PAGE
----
12. Greek can be learned in an informal setting. The truth is that you do not need to take a formal class in this subject or in any subject for that matter. I know gobs of homeschoolers who are using my grammar in self-study, many of whom are also using my Greek DVDs in the process. If anyone wants to join the club, let me know and I will send you, gratis, a pronunciation CD and a handout called “Additional Exercises.”
13. Greek is not Greek. In other words, Modern Greek and Koine Greek are two quite different languages. So don’t expect to be able to order a burrito in Athens just because you’ve had me for first year Greek. On the other hand, once you have mastered Koine Greek it is fairly easy to work backwards (and learn Classical Greek) and forwards (and learn Modern Greek).

Okay, I’m done. And yes, I’m exaggerating. Many Greek teachers do in fact tell their students these things. May their tribe increase.

Now who wants to tackle “13 Things Your Hebrew Teachers Won’t Tell You”?

(From Dave Black Online. David Alan Black is the author of Energion titles Christian Archy, The Jesus ParadigmWhy Four Gospels? and  Will You Join the Cause of Global Missions?. Used by permission.)

Teaching Students to Think Biblically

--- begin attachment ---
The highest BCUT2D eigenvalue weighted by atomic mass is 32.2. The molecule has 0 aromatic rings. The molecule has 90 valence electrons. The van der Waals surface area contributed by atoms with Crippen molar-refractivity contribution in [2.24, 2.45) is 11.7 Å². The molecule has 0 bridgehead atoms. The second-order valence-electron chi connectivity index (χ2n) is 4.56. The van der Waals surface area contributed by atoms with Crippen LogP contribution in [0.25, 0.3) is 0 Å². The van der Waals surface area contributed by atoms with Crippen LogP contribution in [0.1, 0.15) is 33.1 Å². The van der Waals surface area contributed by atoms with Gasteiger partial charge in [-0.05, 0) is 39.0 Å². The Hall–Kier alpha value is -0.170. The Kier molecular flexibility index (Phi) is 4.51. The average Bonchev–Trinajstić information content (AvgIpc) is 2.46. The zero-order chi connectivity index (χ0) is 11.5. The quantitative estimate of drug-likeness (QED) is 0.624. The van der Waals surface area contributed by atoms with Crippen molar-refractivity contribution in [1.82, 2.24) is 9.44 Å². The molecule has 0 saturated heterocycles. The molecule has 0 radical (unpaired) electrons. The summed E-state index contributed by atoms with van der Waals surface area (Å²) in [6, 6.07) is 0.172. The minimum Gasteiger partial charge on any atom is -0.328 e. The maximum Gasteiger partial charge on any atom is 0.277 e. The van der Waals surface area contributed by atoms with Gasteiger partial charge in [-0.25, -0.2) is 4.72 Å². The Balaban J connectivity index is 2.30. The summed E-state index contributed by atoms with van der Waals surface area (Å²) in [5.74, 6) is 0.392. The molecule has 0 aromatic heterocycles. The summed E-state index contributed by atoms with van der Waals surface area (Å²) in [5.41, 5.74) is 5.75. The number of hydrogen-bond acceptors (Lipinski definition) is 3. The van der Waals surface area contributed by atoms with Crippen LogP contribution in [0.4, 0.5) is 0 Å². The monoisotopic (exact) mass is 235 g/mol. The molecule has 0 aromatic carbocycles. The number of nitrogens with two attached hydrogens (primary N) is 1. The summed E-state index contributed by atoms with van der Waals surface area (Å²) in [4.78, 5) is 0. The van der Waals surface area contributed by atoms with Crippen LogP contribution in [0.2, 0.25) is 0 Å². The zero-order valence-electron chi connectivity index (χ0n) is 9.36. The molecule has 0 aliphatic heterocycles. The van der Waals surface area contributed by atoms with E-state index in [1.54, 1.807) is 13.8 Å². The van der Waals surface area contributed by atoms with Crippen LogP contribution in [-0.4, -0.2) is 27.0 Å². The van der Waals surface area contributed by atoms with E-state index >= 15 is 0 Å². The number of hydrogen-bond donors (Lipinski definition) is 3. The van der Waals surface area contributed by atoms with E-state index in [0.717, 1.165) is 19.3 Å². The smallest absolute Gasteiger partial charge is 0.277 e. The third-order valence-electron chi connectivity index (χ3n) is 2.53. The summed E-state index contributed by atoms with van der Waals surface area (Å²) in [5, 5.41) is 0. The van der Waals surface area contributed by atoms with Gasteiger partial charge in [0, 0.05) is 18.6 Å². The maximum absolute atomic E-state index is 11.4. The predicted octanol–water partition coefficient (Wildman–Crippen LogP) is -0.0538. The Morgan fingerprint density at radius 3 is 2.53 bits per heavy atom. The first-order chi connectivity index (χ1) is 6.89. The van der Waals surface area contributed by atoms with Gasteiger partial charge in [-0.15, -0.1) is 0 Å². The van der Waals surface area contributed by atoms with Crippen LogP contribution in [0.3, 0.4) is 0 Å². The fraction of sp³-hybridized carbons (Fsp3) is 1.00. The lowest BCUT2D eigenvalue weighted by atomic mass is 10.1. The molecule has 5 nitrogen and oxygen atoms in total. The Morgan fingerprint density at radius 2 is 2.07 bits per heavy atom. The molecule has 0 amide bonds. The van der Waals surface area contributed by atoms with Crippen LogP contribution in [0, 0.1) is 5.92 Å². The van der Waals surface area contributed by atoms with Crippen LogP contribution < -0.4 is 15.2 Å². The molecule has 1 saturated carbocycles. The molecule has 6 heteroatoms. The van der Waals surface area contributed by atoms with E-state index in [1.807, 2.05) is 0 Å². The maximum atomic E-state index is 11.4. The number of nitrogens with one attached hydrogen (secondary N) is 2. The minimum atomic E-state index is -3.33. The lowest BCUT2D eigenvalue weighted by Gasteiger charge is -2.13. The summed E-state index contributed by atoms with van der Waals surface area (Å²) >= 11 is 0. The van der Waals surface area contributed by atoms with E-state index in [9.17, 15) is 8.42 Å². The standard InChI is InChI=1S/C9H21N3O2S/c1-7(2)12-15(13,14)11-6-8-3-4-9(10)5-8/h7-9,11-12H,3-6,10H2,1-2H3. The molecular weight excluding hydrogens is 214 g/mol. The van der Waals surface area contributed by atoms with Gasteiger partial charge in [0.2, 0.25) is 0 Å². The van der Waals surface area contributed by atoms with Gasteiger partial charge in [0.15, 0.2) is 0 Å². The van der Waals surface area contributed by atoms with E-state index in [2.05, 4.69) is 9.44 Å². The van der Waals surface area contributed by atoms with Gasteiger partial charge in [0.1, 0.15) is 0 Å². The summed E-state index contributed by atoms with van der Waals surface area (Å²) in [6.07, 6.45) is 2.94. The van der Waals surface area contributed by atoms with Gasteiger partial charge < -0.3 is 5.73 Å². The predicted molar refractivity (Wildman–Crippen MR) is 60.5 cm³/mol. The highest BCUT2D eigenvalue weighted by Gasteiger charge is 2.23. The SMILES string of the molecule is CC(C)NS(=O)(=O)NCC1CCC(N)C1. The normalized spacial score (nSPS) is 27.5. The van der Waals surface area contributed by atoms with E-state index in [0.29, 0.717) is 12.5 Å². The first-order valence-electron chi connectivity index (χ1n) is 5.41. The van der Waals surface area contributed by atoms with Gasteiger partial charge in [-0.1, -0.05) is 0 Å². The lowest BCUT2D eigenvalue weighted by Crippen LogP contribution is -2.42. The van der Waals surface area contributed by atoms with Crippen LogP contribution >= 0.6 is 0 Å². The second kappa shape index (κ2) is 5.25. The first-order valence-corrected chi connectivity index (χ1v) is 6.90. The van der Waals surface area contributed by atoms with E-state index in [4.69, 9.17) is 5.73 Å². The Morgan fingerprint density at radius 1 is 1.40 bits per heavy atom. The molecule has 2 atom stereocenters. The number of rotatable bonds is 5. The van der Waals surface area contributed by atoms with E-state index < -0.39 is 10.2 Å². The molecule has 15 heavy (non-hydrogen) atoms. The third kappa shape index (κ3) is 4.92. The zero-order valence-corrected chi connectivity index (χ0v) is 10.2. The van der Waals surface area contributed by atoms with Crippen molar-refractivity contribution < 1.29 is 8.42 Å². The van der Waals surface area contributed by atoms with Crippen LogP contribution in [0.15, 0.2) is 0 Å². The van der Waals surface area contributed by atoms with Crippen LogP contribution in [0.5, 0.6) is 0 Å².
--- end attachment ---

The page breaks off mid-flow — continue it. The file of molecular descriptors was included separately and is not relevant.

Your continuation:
This semester I’ll be doing more than teaching Greek. My goal is to train my students to think biblically — and to think on their own. All too often we take an a priori approach to the New Testament in our study of soteriology, ecclesiology, etc. The result is that the biblical text is sometimes overlooked and its concepts blurred. In the spirit of Paul (“you’re doing well but you can always do better”) I hope to explore with my students the underlying presuppositions that are of paramount importance in biblical exegesis. For example, a cardinal question concerns ordination. In the New Testament, the church was a brotherhood of believers. But by the third century all this had changed. The charismatic ministry began to give way to a hierarchical and institutional church. In the New Testament, no ministerial “office” (the word is never used for positions of leadership) implies status or position in the secular sense; the influence of leaders is always measured by their Christ-likeness and the degree to which the Holy Spirit is active in their lives. The Spirit gave them the gifts and abilities needed to serve the Body at large and to represent their collective concerns. But a two-tiered clergy-laity division never existed. Leaders were extensions of the Body, not a special class set over it. But the bottom line is this (and this is a point that is often overlooked): The essence of any church ministry is that of service in the spirit and pattern of the Lord Jesus. If a church — any church — loses that sense of Christ-ministry is ceases to be the church and becomes secular, basing its methods on the kingdom of this world.